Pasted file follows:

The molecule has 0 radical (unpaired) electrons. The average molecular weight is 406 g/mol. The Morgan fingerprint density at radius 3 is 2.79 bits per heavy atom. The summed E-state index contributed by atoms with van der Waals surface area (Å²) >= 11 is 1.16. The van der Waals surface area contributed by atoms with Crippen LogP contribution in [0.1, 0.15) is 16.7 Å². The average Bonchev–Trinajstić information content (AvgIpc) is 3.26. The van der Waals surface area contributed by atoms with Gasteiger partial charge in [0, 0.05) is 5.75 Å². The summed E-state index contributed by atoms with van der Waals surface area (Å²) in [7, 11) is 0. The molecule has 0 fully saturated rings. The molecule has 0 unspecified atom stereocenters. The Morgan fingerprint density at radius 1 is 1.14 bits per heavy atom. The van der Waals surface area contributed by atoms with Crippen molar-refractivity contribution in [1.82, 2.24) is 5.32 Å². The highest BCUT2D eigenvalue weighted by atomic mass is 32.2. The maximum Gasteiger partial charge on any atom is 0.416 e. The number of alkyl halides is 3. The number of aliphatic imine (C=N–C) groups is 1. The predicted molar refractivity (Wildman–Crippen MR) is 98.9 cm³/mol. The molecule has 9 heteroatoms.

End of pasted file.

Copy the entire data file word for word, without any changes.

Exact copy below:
The molecule has 0 radical (unpaired) electrons. The average molecular weight is 406 g/mol. The Morgan fingerprint density at radius 3 is 2.79 bits per heavy atom. The summed E-state index contributed by atoms with van der Waals surface area (Å²) >= 11 is 1.16. The van der Waals surface area contributed by atoms with Crippen LogP contribution in [0.1, 0.15) is 16.7 Å². The average Bonchev–Trinajstić information content (AvgIpc) is 3.26. The van der Waals surface area contributed by atoms with Gasteiger partial charge in [0, 0.05) is 5.75 Å². The summed E-state index contributed by atoms with van der Waals surface area (Å²) in [7, 11) is 0. The molecule has 0 fully saturated rings. The molecule has 0 unspecified atom stereocenters. The Morgan fingerprint density at radius 1 is 1.14 bits per heavy atom. The van der Waals surface area contributed by atoms with Crippen molar-refractivity contribution in [1.82, 2.24) is 5.32 Å². The highest BCUT2D eigenvalue weighted by atomic mass is 32.2. The maximum Gasteiger partial charge on any atom is 0.416 e. The number of alkyl halides is 3. The number of aliphatic imine (C=N–C) groups is 1. The predicted molar refractivity (Wildman–Crippen MR) is 98.9 cm³/mol. The molecule has 9 heteroatoms.